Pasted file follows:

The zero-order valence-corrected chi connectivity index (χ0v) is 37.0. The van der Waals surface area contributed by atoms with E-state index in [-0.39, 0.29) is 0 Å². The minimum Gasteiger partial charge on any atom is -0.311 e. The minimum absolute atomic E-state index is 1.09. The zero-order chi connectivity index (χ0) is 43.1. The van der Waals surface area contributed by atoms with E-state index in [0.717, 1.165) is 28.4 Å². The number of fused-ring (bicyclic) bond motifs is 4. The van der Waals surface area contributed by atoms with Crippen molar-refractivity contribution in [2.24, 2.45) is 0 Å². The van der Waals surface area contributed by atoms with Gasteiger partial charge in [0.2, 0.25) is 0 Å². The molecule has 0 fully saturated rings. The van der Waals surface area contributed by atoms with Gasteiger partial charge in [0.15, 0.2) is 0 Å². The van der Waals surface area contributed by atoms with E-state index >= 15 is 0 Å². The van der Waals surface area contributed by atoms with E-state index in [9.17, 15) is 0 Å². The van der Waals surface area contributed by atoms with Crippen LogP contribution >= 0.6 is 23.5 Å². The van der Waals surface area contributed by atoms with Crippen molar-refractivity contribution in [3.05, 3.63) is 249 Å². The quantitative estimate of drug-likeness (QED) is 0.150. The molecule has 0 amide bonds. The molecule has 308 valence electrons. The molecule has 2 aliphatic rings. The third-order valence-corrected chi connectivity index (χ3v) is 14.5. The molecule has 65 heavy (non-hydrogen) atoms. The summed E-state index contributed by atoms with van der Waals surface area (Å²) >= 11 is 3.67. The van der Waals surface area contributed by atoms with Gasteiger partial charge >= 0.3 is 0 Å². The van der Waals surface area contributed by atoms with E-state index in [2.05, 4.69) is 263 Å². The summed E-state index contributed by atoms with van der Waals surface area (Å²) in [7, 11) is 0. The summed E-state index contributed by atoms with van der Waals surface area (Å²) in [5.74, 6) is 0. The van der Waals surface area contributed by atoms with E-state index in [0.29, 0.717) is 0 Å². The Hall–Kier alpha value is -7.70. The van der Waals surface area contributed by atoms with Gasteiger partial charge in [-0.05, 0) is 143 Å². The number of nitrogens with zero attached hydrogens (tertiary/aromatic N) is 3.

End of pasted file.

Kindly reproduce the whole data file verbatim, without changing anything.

The zero-order valence-corrected chi connectivity index (χ0v) is 37.0. The van der Waals surface area contributed by atoms with E-state index in [-0.39, 0.29) is 0 Å². The minimum Gasteiger partial charge on any atom is -0.311 e. The minimum absolute atomic E-state index is 1.09. The zero-order chi connectivity index (χ0) is 43.1. The van der Waals surface area contributed by atoms with E-state index in [0.717, 1.165) is 28.4 Å². The number of fused-ring (bicyclic) bond motifs is 4. The van der Waals surface area contributed by atoms with Crippen molar-refractivity contribution in [2.24, 2.45) is 0 Å². The van der Waals surface area contributed by atoms with Gasteiger partial charge in [0.2, 0.25) is 0 Å². The molecule has 0 fully saturated rings. The van der Waals surface area contributed by atoms with Gasteiger partial charge in [0.15, 0.2) is 0 Å². The van der Waals surface area contributed by atoms with E-state index >= 15 is 0 Å². The van der Waals surface area contributed by atoms with E-state index in [9.17, 15) is 0 Å². The van der Waals surface area contributed by atoms with Crippen LogP contribution >= 0.6 is 23.5 Å². The van der Waals surface area contributed by atoms with Crippen molar-refractivity contribution in [3.05, 3.63) is 249 Å². The quantitative estimate of drug-likeness (QED) is 0.150. The molecule has 0 amide bonds. The molecule has 308 valence electrons. The molecule has 2 aliphatic rings. The third-order valence-corrected chi connectivity index (χ3v) is 14.5. The molecule has 65 heavy (non-hydrogen) atoms. The summed E-state index contributed by atoms with van der Waals surface area (Å²) >= 11 is 3.67. The van der Waals surface area contributed by atoms with Gasteiger partial charge >= 0.3 is 0 Å². The van der Waals surface area contributed by atoms with E-state index in [2.05, 4.69) is 263 Å². The summed E-state index contributed by atoms with van der Waals surface area (Å²) in [7, 11) is 0. The summed E-state index contributed by atoms with van der Waals surface area (Å²) in [5.74, 6) is 0. The van der Waals surface area contributed by atoms with E-state index in [0.29, 0.717) is 0 Å². The Hall–Kier alpha value is -7.70. The van der Waals surface area contributed by atoms with Gasteiger partial charge in [-0.05, 0) is 143 Å². The number of nitrogens with zero attached hydrogens (tertiary/aromatic N) is 3.